On December 17, Vermont Governor Shumlin announced that he was suspending his efforts to implement Green Mountain Care (Act 48), the 2011 law that makes healthcare a right for every Vermonter. He had been scheduled to submit a financing proposal and plan design to the state legislature when it convenes in January. The final plan would then have been submitted to the federal government for approval under state waivers available through the Affordable Care Act beginning in 2017.
Shumlin claimed that after reviewing new cost estimates for a plan with an actuarial value of 94% (a plan similar to one covering state employees and paying approximately 94% of total health care costs) it “was just not affordable.” “Pushing for single payer health care when the time isn’t right and it might hurt our economy would not be good for Vermont,” he added.
The cost estimates were greater than originally anticipated because of slower than expected economic growth, a projected cost of $200 million per year to provide for cross-border commuter coverage, increased Medicaid costs and an estimated $150 million decrease in the amount of federal funding available for the transition. According to the Governor, the new cost estimates would have required an employer-paid payroll tax of 11.5% and a progressive income tax maxing out at a marginal rate of 9.5% for family incomes in excess of $102,000.
Shumlin vowed to continue to pursue a series of incremental changes in the state healthcare system to promote quality, cost containment and efficiency. “If we do these things, we will achieve a significant and meaningful part of the goal we set out for ourselves in Act 48.”
Politics. Not Economics.
“The Governor’s decision is political, not economic,” said University of Massachusetts economist Gerald Friedman. Friedman has worked to help design financing plans for a number of state single-payer proposals. “The new estimated costs for a comprehensive healthcare plan that would cover all Vermonters that were released yesterday are between $100 and $300 million more than earlier projected by both the Hsiao-Gruber commission and me. It is not clear that these new estimates fully account for administrative savings. The Governor is abandoning Vermont’s single-payer plan because it is slightly more expensive than expected.”
In the November gubernatorial election, Shumlin, a Democrat, won a bare plurality of the votes. The Vermont Progressive Party—a substantial statewide political party with five elected State Representatives and three State Senators—chose not to run a candidate, largely because of Shumlin’s support for Green Mountain Care and other initiatives. His Republican opponent charged at that time that single-payer was “dead” and that Shumlin was “going to wait until after the election to tell you.”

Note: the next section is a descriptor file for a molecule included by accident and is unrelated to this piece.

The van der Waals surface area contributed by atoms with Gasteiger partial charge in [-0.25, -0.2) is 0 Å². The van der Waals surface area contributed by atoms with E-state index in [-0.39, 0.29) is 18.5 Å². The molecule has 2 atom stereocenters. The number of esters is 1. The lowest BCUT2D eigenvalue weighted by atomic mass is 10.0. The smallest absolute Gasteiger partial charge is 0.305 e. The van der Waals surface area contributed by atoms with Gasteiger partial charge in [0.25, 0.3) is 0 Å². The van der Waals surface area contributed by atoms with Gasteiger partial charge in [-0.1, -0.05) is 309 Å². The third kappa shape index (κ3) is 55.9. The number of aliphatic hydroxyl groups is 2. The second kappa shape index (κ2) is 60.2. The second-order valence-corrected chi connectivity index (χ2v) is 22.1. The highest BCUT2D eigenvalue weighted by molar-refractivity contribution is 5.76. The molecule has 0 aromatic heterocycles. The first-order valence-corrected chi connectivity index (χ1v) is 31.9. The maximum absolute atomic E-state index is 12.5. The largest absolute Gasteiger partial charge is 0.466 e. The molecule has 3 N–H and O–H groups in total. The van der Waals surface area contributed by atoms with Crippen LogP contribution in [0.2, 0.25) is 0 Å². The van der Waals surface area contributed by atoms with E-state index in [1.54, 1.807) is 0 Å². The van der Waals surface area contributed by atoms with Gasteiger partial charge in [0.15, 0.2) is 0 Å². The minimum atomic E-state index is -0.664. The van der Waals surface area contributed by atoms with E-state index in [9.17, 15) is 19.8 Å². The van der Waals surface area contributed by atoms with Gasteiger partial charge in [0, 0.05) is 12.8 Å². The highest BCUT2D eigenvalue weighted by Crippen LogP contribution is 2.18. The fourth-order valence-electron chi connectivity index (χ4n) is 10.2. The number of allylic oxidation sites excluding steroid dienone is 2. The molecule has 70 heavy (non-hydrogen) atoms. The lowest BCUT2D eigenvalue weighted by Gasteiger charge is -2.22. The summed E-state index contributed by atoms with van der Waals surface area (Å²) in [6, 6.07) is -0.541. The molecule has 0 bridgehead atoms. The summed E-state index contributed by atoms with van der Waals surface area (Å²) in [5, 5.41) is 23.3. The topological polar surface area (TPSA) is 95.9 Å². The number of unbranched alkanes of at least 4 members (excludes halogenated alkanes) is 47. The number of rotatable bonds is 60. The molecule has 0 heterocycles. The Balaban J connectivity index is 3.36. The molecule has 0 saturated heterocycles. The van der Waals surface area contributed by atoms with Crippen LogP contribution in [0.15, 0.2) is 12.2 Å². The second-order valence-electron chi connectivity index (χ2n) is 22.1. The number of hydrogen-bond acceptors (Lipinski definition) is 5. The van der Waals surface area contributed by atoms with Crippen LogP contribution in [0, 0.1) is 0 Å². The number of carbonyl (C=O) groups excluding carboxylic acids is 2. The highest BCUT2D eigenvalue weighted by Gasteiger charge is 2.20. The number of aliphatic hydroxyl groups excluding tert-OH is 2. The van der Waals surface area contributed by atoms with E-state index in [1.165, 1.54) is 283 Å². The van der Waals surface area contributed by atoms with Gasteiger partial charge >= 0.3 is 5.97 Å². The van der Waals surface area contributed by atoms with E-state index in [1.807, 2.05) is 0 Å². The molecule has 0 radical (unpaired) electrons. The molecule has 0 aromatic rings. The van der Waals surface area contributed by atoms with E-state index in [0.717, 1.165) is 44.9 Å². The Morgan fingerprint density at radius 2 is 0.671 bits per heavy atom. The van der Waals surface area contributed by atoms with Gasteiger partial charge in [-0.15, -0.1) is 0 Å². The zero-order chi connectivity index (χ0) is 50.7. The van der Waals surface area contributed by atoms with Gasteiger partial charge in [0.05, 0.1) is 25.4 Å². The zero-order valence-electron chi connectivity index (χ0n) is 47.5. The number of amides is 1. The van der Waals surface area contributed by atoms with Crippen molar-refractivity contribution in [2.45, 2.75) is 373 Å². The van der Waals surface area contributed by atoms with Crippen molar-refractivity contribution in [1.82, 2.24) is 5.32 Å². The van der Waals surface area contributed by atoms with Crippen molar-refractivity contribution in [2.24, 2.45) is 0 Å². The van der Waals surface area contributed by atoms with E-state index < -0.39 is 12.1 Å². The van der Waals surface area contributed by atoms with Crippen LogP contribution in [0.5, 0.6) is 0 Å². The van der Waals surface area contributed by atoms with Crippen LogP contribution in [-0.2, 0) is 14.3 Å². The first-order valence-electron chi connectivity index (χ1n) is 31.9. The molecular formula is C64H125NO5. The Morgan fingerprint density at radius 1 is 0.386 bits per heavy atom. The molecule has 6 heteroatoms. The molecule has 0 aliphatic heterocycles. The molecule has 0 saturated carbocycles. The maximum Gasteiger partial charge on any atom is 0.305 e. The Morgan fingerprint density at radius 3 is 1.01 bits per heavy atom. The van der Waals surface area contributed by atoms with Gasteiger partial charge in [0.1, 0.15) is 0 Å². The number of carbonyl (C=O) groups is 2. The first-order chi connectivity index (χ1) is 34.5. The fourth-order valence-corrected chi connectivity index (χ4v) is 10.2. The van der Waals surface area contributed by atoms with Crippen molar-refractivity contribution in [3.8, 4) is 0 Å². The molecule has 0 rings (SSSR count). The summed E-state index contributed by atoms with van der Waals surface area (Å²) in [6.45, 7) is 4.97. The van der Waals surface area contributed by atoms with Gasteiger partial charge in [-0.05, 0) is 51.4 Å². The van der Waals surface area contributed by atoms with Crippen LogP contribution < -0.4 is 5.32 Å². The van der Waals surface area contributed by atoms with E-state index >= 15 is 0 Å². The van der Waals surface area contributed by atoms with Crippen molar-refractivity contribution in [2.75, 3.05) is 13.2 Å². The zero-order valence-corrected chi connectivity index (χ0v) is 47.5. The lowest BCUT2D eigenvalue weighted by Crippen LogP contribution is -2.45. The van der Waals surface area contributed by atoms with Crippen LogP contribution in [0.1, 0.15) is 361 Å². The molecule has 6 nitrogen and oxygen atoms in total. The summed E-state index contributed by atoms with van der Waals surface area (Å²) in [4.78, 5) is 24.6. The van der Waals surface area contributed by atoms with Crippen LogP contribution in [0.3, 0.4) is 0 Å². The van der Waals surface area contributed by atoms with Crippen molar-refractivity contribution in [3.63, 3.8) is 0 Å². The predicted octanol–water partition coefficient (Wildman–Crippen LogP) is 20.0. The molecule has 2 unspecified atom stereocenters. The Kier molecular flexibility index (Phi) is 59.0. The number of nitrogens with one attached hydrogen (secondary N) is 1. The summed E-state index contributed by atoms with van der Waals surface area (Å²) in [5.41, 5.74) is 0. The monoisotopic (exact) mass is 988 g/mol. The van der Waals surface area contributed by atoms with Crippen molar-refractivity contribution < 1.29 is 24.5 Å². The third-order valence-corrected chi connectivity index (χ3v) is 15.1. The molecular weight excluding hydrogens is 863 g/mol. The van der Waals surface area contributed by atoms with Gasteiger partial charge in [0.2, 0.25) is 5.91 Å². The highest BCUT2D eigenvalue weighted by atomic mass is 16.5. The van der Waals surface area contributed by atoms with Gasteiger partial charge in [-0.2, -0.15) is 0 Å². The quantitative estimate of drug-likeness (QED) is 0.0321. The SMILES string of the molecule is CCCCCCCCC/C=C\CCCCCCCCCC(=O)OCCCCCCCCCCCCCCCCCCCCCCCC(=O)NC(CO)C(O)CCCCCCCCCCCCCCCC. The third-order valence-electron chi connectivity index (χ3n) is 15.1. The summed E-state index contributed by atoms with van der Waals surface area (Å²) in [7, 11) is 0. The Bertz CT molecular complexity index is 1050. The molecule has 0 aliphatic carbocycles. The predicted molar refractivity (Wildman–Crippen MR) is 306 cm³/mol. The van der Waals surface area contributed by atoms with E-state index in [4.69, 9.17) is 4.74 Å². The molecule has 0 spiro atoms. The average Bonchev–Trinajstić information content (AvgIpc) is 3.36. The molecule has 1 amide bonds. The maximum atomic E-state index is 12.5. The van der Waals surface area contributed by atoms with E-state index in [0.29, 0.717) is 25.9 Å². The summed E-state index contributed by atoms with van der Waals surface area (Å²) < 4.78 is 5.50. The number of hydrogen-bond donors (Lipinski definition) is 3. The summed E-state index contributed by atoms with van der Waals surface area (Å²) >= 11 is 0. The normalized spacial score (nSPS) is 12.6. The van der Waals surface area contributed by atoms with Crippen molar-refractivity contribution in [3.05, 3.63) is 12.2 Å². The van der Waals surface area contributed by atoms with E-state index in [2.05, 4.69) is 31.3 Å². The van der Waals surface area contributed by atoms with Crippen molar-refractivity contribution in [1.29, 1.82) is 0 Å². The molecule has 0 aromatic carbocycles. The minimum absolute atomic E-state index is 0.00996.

After the election, Shumlin reassured a number of single-payer advocates that he was still on track to release a financing report in time for the legislature to act in January. Reaction from state health care justice activists to his December 17 announcement ranged from disappointment to outrage.
“I’m trying to figure out how we can move forward, and I hope that my legislative colleagues are not hearing that this needs to be the end of healthcare reform,” said State Representative Chris Pearson, the leader of he Legislature’s Progressive Caucus.
Dr. Deb Richter, the founder of Vermont Healthcare for All said, “I’ve been at this for 26 years and I knew it was a heavy lift to begin with, but I don’t think this is the death knell of single-payer. I think we’re going to have to move more slowly.”
Martha Allen, President of the Vermont NEA, reiterated the strong labor support for Green Mountain Care. “I and my fellow Vermont-NEA members …urge the Governor and Legislature to get down to business right now so that all Vermonters will understand that a publicly financed, universally available health care system is better for all of us.”
Public Citizen’s Vijay Das stated that, “The continuing healthcare crisis in America is both an economic and social justice issue…The people in Vermont cannot wait. The Governor should reconsider his plans to delay financing a universal healthcare plan in his state.”
The Fight Goes On.
The Vermont Workers Center issued a statement emphasizing that Governor Shumlin has a responsibility to enact a financing plan under Act 48. “[We] remind the Governor that healthcare is a human right…We all currently pay for our hodgepodge healthcare system. Moving to a different financing mechanism has nothing to do with raising new money…The Governor’s task at hand was to shift private payments to a more equitable public financing mechanism.”
They added that they did not believe that the Governor “showed sufficient commitment to identifying alternative public financing mechanisms for a service that is already being paid for by all of us.” They pledged that they “will keep on fighting for our right to healthcare, and we call on our legislators to join us in this fight and move forward with an equitable public financing plan for universal healthcare in our state.”
On December 18, supporters of the Vermont Workers Center and other union members marched through the streets of the state capitol, burning their healthcare bills and confronting Governor Shumlin in the statehouse. They chanted, “If we burn, you will burn with us.”
At the Labor Campaign’s national strategy conference last summer, we resolved that all of labor owes a debt of solidarity to the Vermont healthcare justice movement. Now is the time for all of labor to stand with Vermont in the fight to secure the promise of healthcare for all. Healthcare-NOW! has posted a petition urging the legislature to move forward with the enactment of Act 48. You can sign it here.